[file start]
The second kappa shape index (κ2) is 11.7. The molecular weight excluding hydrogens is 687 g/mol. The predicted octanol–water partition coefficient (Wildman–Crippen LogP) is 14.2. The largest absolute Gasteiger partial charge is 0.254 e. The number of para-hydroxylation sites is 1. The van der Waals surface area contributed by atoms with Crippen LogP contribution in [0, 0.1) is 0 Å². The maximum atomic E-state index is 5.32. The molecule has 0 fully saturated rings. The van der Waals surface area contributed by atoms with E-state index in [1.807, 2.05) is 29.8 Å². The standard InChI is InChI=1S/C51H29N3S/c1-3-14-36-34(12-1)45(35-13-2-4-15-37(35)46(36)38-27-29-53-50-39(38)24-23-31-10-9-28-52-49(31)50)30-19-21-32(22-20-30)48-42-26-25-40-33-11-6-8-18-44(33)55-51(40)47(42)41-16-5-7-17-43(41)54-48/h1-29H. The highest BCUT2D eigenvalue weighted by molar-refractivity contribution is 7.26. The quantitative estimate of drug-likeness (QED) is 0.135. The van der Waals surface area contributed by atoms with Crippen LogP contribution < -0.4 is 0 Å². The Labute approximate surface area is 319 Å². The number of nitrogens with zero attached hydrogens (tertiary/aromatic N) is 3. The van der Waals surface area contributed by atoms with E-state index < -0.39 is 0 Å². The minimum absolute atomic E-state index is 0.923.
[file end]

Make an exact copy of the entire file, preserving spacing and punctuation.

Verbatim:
The second kappa shape index (κ2) is 11.7. The molecular weight excluding hydrogens is 687 g/mol. The predicted octanol–water partition coefficient (Wildman–Crippen LogP) is 14.2. The largest absolute Gasteiger partial charge is 0.254 e. The number of para-hydroxylation sites is 1. The van der Waals surface area contributed by atoms with Crippen LogP contribution in [0, 0.1) is 0 Å². The maximum atomic E-state index is 5.32. The molecule has 0 fully saturated rings. The van der Waals surface area contributed by atoms with E-state index in [1.807, 2.05) is 29.8 Å². The standard InChI is InChI=1S/C51H29N3S/c1-3-14-36-34(12-1)45(35-13-2-4-15-37(35)46(36)38-27-29-53-50-39(38)24-23-31-10-9-28-52-49(31)50)30-19-21-32(22-20-30)48-42-26-25-40-33-11-6-8-18-44(33)55-51(40)47(42)41-16-5-7-17-43(41)54-48/h1-29H. The highest BCUT2D eigenvalue weighted by molar-refractivity contribution is 7.26. The quantitative estimate of drug-likeness (QED) is 0.135. The van der Waals surface area contributed by atoms with Crippen LogP contribution < -0.4 is 0 Å². The Labute approximate surface area is 319 Å². The number of nitrogens with zero attached hydrogens (tertiary/aromatic N) is 3. The van der Waals surface area contributed by atoms with E-state index < -0.39 is 0 Å². The minimum absolute atomic E-state index is 0.923.